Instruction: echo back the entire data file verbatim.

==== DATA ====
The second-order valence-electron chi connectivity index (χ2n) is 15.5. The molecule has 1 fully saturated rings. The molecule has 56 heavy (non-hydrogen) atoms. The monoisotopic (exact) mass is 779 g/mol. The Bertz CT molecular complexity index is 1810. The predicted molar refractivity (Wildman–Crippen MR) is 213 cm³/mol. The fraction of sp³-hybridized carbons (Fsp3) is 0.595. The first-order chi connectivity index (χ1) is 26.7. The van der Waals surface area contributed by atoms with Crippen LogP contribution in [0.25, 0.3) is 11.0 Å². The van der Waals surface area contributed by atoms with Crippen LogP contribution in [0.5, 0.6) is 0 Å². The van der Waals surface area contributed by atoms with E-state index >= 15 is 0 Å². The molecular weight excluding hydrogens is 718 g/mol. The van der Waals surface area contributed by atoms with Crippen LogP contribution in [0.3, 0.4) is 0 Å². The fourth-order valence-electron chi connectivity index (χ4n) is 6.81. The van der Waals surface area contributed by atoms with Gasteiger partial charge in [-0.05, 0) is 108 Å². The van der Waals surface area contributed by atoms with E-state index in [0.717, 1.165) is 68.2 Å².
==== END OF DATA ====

The second-order valence-electron chi connectivity index (χ2n) is 15.5. The molecule has 1 fully saturated rings. The molecule has 56 heavy (non-hydrogen) atoms. The monoisotopic (exact) mass is 779 g/mol. The Bertz CT molecular complexity index is 1810. The predicted molar refractivity (Wildman–Crippen MR) is 213 cm³/mol. The fraction of sp³-hybridized carbons (Fsp3) is 0.595. The first-order chi connectivity index (χ1) is 26.7. The van der Waals surface area contributed by atoms with Crippen LogP contribution in [0.25, 0.3) is 11.0 Å². The van der Waals surface area contributed by atoms with Crippen LogP contribution in [0.5, 0.6) is 0 Å². The van der Waals surface area contributed by atoms with E-state index >= 15 is 0 Å². The molecular weight excluding hydrogens is 718 g/mol. The van der Waals surface area contributed by atoms with Crippen LogP contribution in [0.3, 0.4) is 0 Å². The fourth-order valence-electron chi connectivity index (χ4n) is 6.81. The van der Waals surface area contributed by atoms with Gasteiger partial charge in [-0.05, 0) is 108 Å². The van der Waals surface area contributed by atoms with E-state index in [0.717, 1.165) is 68.2 Å².